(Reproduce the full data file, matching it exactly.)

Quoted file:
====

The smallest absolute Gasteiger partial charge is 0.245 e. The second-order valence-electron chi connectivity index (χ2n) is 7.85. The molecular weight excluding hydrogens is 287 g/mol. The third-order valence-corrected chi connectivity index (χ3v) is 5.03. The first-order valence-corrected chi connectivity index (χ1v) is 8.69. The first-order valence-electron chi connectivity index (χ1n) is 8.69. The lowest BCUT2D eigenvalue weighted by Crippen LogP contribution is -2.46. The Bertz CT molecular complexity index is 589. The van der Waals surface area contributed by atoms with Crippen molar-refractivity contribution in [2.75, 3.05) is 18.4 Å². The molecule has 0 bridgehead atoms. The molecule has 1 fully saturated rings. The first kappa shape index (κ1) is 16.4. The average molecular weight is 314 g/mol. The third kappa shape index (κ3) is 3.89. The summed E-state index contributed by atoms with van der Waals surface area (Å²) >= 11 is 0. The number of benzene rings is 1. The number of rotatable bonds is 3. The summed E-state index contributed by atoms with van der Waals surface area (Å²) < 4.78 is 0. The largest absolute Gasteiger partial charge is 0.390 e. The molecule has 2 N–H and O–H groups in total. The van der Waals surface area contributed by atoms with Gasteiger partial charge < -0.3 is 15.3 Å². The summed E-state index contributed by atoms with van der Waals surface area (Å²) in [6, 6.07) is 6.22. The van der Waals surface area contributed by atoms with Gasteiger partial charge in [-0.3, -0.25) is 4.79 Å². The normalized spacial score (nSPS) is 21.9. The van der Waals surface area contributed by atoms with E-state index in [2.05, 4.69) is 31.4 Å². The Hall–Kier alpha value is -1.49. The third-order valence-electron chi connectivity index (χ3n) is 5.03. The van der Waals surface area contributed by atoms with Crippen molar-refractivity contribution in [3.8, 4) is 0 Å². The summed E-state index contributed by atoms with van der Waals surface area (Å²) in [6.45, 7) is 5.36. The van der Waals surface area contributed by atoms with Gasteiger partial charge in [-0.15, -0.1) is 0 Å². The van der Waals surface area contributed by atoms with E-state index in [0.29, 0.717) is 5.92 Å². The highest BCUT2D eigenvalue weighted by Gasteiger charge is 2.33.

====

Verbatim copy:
The smallest absolute Gasteiger partial charge is 0.245 e. The second-order valence-electron chi connectivity index (χ2n) is 7.85. The molecular weight excluding hydrogens is 287 g/mol. The third-order valence-corrected chi connectivity index (χ3v) is 5.03. The first-order valence-corrected chi connectivity index (χ1v) is 8.69. The first-order valence-electron chi connectivity index (χ1n) is 8.69. The lowest BCUT2D eigenvalue weighted by Crippen LogP contribution is -2.46. The Bertz CT molecular complexity index is 589. The van der Waals surface area contributed by atoms with Crippen molar-refractivity contribution in [2.75, 3.05) is 18.4 Å². The molecule has 0 bridgehead atoms. The molecule has 1 fully saturated rings. The first kappa shape index (κ1) is 16.4. The average molecular weight is 314 g/mol. The third kappa shape index (κ3) is 3.89. The summed E-state index contributed by atoms with van der Waals surface area (Å²) >= 11 is 0. The number of benzene rings is 1. The number of rotatable bonds is 3. The summed E-state index contributed by atoms with van der Waals surface area (Å²) < 4.78 is 0. The largest absolute Gasteiger partial charge is 0.390 e. The molecule has 2 N–H and O–H groups in total. The van der Waals surface area contributed by atoms with Gasteiger partial charge < -0.3 is 15.3 Å². The summed E-state index contributed by atoms with van der Waals surface area (Å²) in [6, 6.07) is 6.22. The van der Waals surface area contributed by atoms with Gasteiger partial charge in [-0.3, -0.25) is 4.79 Å². The normalized spacial score (nSPS) is 21.9. The van der Waals surface area contributed by atoms with E-state index in [2.05, 4.69) is 31.4 Å². The Hall–Kier alpha value is -1.49. The third-order valence-electron chi connectivity index (χ3n) is 5.03. The van der Waals surface area contributed by atoms with Crippen molar-refractivity contribution in [3.8, 4) is 0 Å². The summed E-state index contributed by atoms with van der Waals surface area (Å²) in [6.45, 7) is 5.36. The van der Waals surface area contributed by atoms with Gasteiger partial charge in [-0.15, -0.1) is 0 Å². The van der Waals surface area contributed by atoms with E-state index in [0.29, 0.717) is 5.92 Å². The highest BCUT2D eigenvalue weighted by Gasteiger charge is 2.33.